South Carolina is home to a wide variety of beetles, and because the state exports nearly $1 billion in forest products every year, there is great interest in which ones are harmful and which ones are helpful to trees and plants. Some species aid in combating insects and pests that destroy trees and crops, while others are responsible for millions of dollars of damage.
Southern Pine Beetle
The southern pine beetle, which is only about one-eighth of an inch long, caused $125 million worth of damage in South Carolina forests in 1995 and 1996. The beetles destroyed thousands of acres of timber, feeding on trees that were unhealthy due to lack of water and nutrients in the area. Southern pine beetles range in color from red-brown to black and are considered the most destructive insect to threaten forests in the state.
Multicolored Asian Lady Beetle
Also known as the Halloween lady beetle, Japanese lady beetle, Asian lady beetle, and, simply, the ladybug, this insect is a biological control agent used to prevent other insects and pests from destroying crops. In 1979 and 1980, the United States Department of Agriculture (USDA) released large amounts of Asian lady beetles into Southern forests to combat insects that were destroying several types of trees. The beetles do no harm to humans, but if they sense danger, they release an odorous fluid from their legs that stains clothing and other surfaces.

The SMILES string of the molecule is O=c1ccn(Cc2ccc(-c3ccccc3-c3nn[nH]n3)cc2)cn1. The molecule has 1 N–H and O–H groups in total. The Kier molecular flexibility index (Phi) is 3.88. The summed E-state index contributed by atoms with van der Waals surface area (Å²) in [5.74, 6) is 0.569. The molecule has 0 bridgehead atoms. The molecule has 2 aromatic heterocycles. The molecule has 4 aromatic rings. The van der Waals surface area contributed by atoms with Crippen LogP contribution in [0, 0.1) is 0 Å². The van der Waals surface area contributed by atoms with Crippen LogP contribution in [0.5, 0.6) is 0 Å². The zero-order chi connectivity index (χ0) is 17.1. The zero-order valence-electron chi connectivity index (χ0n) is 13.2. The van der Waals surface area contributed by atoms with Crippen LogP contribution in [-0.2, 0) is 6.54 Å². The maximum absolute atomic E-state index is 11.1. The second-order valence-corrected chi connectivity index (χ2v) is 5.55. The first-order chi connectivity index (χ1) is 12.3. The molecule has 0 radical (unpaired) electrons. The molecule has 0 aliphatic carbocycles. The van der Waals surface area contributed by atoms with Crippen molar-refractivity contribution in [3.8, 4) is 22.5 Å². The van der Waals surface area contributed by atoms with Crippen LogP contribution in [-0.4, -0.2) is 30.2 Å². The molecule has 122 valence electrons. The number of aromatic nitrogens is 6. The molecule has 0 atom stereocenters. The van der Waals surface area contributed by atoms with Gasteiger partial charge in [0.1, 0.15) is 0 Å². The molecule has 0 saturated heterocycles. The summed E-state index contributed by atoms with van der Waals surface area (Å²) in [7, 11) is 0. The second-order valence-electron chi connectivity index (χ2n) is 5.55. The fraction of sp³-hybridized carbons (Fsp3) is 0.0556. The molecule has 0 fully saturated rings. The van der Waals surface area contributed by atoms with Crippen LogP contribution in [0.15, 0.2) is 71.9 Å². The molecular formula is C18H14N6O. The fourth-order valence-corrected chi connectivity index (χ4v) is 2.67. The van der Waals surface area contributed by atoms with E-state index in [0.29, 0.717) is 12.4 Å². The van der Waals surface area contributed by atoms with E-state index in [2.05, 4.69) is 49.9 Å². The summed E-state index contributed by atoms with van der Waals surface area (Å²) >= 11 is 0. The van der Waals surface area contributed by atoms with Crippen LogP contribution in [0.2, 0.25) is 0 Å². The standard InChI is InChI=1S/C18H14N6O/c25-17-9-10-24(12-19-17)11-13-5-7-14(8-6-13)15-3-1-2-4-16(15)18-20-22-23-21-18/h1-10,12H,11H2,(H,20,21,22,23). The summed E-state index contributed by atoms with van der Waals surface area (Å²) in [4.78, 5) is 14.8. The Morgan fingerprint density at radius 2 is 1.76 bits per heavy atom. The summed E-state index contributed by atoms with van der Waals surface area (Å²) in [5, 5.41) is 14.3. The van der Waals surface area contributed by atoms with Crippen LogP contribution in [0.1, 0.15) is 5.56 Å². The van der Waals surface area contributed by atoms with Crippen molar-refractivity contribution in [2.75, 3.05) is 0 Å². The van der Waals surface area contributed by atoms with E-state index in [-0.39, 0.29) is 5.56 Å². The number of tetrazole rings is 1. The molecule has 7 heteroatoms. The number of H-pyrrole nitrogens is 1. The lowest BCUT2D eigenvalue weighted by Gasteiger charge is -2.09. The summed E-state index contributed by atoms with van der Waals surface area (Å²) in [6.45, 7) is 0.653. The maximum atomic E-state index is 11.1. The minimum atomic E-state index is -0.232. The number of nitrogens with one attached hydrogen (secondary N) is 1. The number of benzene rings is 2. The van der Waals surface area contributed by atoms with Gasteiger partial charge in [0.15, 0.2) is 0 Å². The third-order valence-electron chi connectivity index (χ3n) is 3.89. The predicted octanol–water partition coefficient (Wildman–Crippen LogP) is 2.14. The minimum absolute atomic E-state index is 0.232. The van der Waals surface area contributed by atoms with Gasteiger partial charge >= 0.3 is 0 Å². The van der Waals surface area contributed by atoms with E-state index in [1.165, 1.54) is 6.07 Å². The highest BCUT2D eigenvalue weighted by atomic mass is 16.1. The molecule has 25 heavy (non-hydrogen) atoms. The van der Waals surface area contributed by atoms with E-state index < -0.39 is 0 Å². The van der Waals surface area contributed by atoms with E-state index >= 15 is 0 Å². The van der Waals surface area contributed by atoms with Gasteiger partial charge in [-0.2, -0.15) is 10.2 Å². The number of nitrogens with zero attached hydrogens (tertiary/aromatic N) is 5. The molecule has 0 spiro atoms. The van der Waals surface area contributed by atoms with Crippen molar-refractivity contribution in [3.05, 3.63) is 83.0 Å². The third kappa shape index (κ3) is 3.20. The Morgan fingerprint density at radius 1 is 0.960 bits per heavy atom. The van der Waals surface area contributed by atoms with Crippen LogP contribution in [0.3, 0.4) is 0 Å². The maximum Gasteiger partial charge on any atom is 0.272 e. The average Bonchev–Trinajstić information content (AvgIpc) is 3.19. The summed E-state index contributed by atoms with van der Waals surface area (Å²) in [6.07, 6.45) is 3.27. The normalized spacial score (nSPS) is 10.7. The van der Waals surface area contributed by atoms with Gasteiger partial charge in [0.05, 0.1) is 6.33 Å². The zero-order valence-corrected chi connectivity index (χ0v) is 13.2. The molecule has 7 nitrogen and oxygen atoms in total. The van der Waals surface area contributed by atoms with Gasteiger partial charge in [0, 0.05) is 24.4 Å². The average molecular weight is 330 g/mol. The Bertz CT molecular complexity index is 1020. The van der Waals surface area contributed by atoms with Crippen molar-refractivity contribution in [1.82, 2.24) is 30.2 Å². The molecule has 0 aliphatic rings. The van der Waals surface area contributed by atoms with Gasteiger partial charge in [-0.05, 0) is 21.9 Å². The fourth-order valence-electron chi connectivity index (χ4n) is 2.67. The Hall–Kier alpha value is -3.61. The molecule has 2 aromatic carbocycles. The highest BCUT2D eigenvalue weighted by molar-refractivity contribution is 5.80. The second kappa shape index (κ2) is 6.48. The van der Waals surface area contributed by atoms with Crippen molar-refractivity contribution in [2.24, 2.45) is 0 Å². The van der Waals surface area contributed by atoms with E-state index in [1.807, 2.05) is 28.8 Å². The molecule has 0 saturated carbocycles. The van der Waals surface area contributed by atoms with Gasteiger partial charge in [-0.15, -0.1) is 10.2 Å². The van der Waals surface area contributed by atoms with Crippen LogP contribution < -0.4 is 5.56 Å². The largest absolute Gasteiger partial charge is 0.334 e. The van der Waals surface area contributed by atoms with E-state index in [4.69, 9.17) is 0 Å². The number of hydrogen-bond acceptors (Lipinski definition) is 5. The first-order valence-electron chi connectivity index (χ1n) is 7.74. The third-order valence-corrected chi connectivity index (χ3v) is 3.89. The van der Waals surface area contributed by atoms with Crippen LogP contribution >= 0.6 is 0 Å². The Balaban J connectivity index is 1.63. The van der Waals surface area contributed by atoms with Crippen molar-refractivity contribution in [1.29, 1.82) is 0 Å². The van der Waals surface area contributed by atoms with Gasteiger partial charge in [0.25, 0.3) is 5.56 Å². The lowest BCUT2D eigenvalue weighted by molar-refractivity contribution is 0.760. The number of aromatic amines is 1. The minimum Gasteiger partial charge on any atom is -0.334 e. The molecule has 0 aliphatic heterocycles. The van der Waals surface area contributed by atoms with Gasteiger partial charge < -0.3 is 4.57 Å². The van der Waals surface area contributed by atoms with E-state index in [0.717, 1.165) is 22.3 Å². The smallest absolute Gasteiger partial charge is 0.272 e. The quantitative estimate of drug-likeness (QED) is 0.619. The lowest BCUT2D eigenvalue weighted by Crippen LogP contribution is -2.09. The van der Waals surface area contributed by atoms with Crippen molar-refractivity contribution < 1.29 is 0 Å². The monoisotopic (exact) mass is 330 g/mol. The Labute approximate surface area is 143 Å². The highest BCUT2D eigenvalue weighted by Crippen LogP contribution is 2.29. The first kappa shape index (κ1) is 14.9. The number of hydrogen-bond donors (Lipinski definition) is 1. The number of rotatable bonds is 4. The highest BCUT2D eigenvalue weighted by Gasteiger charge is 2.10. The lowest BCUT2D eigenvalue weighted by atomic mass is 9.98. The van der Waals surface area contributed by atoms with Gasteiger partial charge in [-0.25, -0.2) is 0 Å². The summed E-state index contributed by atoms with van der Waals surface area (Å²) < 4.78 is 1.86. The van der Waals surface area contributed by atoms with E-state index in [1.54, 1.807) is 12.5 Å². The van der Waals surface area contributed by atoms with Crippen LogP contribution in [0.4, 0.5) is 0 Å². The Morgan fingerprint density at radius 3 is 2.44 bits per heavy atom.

Black Blister Beetle
The black blister beetle is so named because of its color and because the chemicals it secretes when it is pretending to be dead causes blistering on human skin. Its body is composed of three segments and has red-brown legs and short antennae. Black blister beetles eat the eggs and larvae of bees. To get into their nests, the beetles attach themselves to bees, are transported into the bees' nests, and then leave after feeding.
Asian Longhorned Beetle
This particular beetle made its way to South Carolina and other areas in the United States via packed raw wood materials from Asia. A wood-boring insect, it is known for causing damage to maple, sugar maple, poplar, willow, and elm trees. In China, the Asian longhorned beetle was responsible for damaging over 45% of its poplar plantations. Since the beetle's discovery on U.S. soil in 1996, the USDA has been researching ways to eradicate it before it can cause even more damage.
A non-threatening insect, the tiger beetle is located in about half of all South Carolina counties. Known for its iridescent coloring, the tiger beetle is attracted to dry places with little or no vegetation, such as sand dunes. As it feeds on a range of insects, and not trees or plants, the tiger beetle doesn't damage its habitat. Appearing in the spring and fall, tiger beetles generally live about two years.
- South Carolina Forestry Commission: Southern Pine Beetle Facts
- Insect Identification Organization: Black Blister Beetle
- Cornell University: Biological Control -- A Guide to Natural Enemies in North America -- Harmonia Axyridis
- University of Wisconsin: Midwest Biological Control News
- Northern Prairie Wildlife Research Center: Tiger Beetles of South Carolina
- Photo Credit beetle image by dwags from Fotolia.com
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